Writing lyrics in a second-language, especially ones that deal with such personal subject matters, must be difficult and, to a degree, alienate yourself from your own experience. But Mikkel handles the challenge admirably. His lyrics often deal with the tensions and contrast between the interior world of his thoughts and the exterior one, and how the two both battle to try and control the other. Whether on ‘Pills’, which takes aim at society’s blanket solution of medication for dealing with mental health, or in ‘Commercial’ which documents the subconscious and appalling influence of advertising on our daily lives. On the other side of the coin, in ‘Morning View’ Mikkel croons “A quiet world / in a dominant mind”, the psyche tries to impose itself out of the world, and bend it to its will.

Whatever ‘The Sound of Being Okay’ actually sounds like, this song is certainly not it. One of the album’s most anxious moments and probably its most arresting, guitar lines twitch while the strain in Mikkel’s voice sounds almost like he is wincing in pain: “Can you hear that sound / deep inside your mind / It’s not the sound of being okay”. Likewise the closing title track is Yung sounding their most downcast. With a thudding rhythm and one sickly chord strummed over and over on the first beat, before the song lurches over into its chorus. Overall the album needs more moments like this, where those calm and pleasing Scandinavian landscapes become overcast by violent and turbulent storms.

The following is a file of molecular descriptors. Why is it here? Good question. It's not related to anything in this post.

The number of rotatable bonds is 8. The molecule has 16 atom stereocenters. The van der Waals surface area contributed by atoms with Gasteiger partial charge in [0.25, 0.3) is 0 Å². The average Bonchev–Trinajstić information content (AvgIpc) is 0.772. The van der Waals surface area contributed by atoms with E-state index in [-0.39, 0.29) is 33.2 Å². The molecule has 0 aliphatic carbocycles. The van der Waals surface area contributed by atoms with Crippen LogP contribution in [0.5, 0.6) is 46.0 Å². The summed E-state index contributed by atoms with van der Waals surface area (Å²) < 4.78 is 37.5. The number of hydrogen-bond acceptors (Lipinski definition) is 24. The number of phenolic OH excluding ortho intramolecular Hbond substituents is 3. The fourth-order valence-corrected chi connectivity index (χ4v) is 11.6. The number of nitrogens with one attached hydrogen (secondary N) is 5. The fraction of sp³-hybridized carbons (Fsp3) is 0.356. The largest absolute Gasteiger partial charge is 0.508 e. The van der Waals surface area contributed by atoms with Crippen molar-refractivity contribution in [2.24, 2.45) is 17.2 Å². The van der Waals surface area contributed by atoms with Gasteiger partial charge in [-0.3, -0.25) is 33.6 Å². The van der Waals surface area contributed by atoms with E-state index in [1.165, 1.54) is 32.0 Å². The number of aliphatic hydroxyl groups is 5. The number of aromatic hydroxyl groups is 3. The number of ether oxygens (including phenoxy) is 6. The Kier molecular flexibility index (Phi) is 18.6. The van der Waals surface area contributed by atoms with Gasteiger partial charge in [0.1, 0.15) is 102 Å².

While it manages to sound anthemic without being cloyingly sincere or emotionally manipulating, sometimes A Youthful Dream can sound too upbeat or pleasing for its own good.
Louis Ormesher

Website: yungbandstuff.com
Facebook: facebook.com/yungbandstuff